- Transitions® Vantage® lenses do not simply adapt to changing light, they also polarize as they darken. Outdoors, the polarization adjusts to match the level of outdoor glare, which can vary as the day progresses and conditions change. That means you see life in the best light with less glare for better clarity and color.
- Transitions® XTRActive® lenses adapt to help protect your eyes from fatigue and strain caused by UV light and bright glare outdoors, and even activate behind the windshield. Indoors they have a comfortable faint tint to shield your eyes from strain caused by harsh indoor light.
- Transitions® Drivewear® combines two of the most advanced technologies in the lens industry: Transitions® photochromic technology and NuPolar® polarization technology. Their Nupolar® polarization removes reflective road, car hood and winshield glare. Transitions® photochromic technology adjusts the color and tint of the lenses as light conditions change, providing ideal color and clarity for driving.
Glass: For generations, eyeglass lenses were made from glass. The majority of optical products were produced of “crown glass”. While providing superior optics, glass lenses were heavy and easily broken. Glass makes up a very small portion of the eyeglasses fabricated today.
Plastic: Plastic eyeglass lenses are fabricated from a plastic polymer called CR-39. The Armorlite Lens Company is credited with creating the first plastic lenses in the late 1940s. Plastic is the most popular lens material in use today.
Polycarbonate: A plastic material noted for its impact resistance. Lenses made of this material are lighter and thinner than regular plastic. They are recommended for safety lenses, children and those with stronger prescriptions.
High Index: The index of refraction is the measure at which light travels through a particular substance. “High index” plastics, with their increased refractive index, are the thinnest and lightest lenses available. Due to their design, stronger prescriptions benefit from using these materials in both appearance and weight.
Anti-Reflective Coating: The addition of anti-reflective coating has advantages both in seeing and being seen. This particular lens option is recommended to help eliminate night driving glare, glare from ambient light and backside reflection in sunglass lenses. Anti-reflective coating will reduce reflections, decrease halos around light, and create a nicer cosmetic appearance. Anti-reflective coating is an important asset to those in public settings such as speaking before and audience or appearing in broadcast media. The reflection of lights is reduced to a minimum and creates much better “eye contact” with viewers. AR coatings decrease reflection and produce fewer glares while allowing more light to pass through thus increasing contrast and providing sharper vision. This is particularly noticeable when driving at night or working in front of a computer. Decreased glare means that the wearer often finds that their eyes are less tired at the end of the day. AR coatings have improved over the last several generations. Premium AR coatings also include a “hydrophobic” surface layer that prevents water spots and makes cleaning easier. Others include an “oleophobic” layer that repels oils and prevents smudging.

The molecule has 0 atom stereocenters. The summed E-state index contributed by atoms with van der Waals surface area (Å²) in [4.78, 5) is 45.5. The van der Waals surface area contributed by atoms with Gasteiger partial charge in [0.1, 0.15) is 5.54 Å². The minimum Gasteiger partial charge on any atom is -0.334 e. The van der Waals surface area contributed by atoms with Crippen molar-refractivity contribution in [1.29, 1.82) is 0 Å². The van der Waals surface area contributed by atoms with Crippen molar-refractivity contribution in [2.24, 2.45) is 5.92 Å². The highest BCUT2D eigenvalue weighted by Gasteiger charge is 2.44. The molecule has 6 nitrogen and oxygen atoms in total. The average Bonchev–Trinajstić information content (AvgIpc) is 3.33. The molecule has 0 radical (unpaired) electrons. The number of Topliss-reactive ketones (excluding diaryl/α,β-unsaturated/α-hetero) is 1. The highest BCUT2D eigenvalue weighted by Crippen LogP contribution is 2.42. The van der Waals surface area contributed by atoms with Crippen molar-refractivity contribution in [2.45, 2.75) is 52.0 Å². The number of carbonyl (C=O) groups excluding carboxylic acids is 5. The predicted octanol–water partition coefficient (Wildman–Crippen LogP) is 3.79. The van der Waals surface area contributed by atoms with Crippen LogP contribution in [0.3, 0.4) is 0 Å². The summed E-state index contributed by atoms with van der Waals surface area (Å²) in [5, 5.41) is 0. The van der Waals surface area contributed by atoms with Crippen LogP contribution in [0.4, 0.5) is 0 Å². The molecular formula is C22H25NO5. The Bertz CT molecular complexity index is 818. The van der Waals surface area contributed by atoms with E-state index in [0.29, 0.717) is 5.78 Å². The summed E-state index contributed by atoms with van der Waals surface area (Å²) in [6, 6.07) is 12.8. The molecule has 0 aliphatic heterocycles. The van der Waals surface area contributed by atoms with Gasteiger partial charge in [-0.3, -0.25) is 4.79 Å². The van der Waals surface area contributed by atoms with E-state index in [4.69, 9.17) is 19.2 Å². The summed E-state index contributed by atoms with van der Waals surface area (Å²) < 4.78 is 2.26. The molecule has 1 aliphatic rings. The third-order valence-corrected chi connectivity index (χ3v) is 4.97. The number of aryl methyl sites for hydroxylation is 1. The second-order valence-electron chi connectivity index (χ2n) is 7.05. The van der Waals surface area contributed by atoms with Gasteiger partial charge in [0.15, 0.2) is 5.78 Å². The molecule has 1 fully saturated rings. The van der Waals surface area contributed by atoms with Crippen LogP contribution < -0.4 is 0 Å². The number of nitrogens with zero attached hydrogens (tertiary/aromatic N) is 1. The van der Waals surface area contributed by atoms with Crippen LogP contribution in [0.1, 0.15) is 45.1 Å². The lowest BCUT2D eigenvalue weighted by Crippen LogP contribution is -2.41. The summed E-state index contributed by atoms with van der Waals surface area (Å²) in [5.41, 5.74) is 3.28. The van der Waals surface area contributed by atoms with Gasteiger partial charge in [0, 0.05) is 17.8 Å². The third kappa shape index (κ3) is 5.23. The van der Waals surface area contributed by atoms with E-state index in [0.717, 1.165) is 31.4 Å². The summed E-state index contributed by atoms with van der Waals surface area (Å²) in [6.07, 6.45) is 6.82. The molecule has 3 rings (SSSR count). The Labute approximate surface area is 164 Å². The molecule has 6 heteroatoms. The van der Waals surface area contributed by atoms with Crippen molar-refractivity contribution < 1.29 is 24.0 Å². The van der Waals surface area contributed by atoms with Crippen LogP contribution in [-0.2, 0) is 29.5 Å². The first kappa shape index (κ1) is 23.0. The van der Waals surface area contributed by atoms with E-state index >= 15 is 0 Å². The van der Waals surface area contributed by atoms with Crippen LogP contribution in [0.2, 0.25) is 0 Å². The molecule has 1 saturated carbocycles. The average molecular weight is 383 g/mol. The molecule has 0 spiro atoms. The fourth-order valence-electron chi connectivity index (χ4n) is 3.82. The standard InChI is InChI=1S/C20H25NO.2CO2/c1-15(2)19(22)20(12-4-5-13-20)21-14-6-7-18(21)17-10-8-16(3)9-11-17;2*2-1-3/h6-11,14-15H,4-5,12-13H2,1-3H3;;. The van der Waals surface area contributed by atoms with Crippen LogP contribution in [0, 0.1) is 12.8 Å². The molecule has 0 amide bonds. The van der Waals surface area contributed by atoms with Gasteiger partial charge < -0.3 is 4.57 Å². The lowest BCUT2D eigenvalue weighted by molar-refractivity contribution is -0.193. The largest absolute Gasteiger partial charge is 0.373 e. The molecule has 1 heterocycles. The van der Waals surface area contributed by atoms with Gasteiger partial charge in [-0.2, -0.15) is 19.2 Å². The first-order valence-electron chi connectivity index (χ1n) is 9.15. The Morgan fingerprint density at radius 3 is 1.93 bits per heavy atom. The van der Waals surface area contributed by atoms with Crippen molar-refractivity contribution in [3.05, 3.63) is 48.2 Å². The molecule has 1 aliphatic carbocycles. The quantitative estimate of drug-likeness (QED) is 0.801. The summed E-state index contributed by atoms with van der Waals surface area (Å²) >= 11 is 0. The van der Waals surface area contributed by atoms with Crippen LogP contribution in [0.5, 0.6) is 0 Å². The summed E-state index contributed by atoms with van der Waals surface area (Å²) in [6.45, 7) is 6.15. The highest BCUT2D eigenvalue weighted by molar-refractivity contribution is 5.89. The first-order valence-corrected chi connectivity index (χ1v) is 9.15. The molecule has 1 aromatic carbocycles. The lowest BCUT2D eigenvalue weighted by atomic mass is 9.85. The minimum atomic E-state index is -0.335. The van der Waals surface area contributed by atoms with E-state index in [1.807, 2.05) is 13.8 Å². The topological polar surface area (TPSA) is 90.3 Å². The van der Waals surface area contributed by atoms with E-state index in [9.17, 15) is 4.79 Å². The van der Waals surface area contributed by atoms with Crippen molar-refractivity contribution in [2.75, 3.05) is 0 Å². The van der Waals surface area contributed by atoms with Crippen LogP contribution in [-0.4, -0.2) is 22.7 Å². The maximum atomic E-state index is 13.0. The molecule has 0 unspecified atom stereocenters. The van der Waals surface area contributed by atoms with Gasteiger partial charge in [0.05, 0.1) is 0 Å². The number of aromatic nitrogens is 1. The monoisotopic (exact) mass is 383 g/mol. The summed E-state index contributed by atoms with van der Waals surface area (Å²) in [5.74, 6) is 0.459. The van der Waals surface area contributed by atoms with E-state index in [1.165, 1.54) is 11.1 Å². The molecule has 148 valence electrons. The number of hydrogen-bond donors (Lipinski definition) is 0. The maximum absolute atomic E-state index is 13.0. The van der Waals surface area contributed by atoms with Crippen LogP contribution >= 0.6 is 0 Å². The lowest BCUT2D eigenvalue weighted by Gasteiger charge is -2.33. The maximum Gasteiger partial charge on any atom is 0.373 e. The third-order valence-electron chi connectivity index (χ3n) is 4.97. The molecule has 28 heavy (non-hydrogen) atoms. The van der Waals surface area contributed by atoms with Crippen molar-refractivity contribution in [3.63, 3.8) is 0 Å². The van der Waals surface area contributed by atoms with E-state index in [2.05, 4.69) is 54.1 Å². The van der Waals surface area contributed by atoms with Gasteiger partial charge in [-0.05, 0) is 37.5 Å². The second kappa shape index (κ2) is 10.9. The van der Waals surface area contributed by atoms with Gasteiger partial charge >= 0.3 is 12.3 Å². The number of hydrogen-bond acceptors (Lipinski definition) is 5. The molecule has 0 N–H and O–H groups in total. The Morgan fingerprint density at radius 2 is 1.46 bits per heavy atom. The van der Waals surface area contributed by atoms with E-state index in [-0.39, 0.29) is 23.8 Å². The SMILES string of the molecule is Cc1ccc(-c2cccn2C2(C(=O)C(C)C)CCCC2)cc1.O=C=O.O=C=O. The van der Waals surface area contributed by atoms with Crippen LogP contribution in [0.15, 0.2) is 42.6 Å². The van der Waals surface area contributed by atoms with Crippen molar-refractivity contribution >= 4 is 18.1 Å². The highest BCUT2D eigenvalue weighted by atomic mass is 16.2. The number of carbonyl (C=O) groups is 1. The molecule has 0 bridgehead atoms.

Scratch Resistant Coating: No lens is scratch proof–not even the original glass lenses of the last two hundred years. It is true that plastic lenses are more susceptible to scratching. Scratch-resistant coatings can be applied to the front and/or back side surface of lenses to help minimize the appearance of scratches that result from daily use and cleaning. Often times, the scratches on a plastic lens will be in a circular formation where the wearer has taken a dry towel and rubbed a dirty lens. The main thing to remember when cleaning lenses is to wash off any thing on them that may be abrasive to the surface. You wouldn’t wash your dirty car with a dry rag–that would ruin the paint. The same principle is applied to wiping dirty lenses when they are dry.